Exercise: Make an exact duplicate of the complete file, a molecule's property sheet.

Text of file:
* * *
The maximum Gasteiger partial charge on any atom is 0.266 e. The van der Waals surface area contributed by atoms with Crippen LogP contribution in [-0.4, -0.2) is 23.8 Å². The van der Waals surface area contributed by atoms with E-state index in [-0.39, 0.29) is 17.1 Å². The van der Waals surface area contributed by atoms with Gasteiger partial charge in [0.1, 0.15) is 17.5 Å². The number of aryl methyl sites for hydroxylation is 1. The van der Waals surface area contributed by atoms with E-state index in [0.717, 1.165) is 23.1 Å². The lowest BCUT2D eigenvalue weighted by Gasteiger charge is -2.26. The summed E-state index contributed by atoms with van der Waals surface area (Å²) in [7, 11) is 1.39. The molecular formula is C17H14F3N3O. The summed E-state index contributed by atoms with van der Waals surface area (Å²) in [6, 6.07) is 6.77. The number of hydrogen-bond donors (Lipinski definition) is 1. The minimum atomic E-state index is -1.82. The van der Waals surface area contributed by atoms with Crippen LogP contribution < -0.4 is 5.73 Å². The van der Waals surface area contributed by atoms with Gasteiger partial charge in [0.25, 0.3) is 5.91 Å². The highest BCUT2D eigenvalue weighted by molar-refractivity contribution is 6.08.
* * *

The maximum Gasteiger partial charge on any atom is 0.266 e. The van der Waals surface area contributed by atoms with Crippen LogP contribution in [-0.4, -0.2) is 23.8 Å². The van der Waals surface area contributed by atoms with E-state index in [-0.39, 0.29) is 17.1 Å². The van der Waals surface area contributed by atoms with Gasteiger partial charge in [0.1, 0.15) is 17.5 Å². The number of aryl methyl sites for hydroxylation is 1. The van der Waals surface area contributed by atoms with E-state index in [0.717, 1.165) is 23.1 Å². The lowest BCUT2D eigenvalue weighted by Gasteiger charge is -2.26. The summed E-state index contributed by atoms with van der Waals surface area (Å²) in [7, 11) is 1.39. The molecular formula is C17H14F3N3O. The summed E-state index contributed by atoms with van der Waals surface area (Å²) in [6, 6.07) is 6.77. The number of hydrogen-bond donors (Lipinski definition) is 1. The minimum atomic E-state index is -1.82. The van der Waals surface area contributed by atoms with Crippen LogP contribution < -0.4 is 5.73 Å². The van der Waals surface area contributed by atoms with Gasteiger partial charge in [0.25, 0.3) is 5.91 Å². The highest BCUT2D eigenvalue weighted by molar-refractivity contribution is 6.08.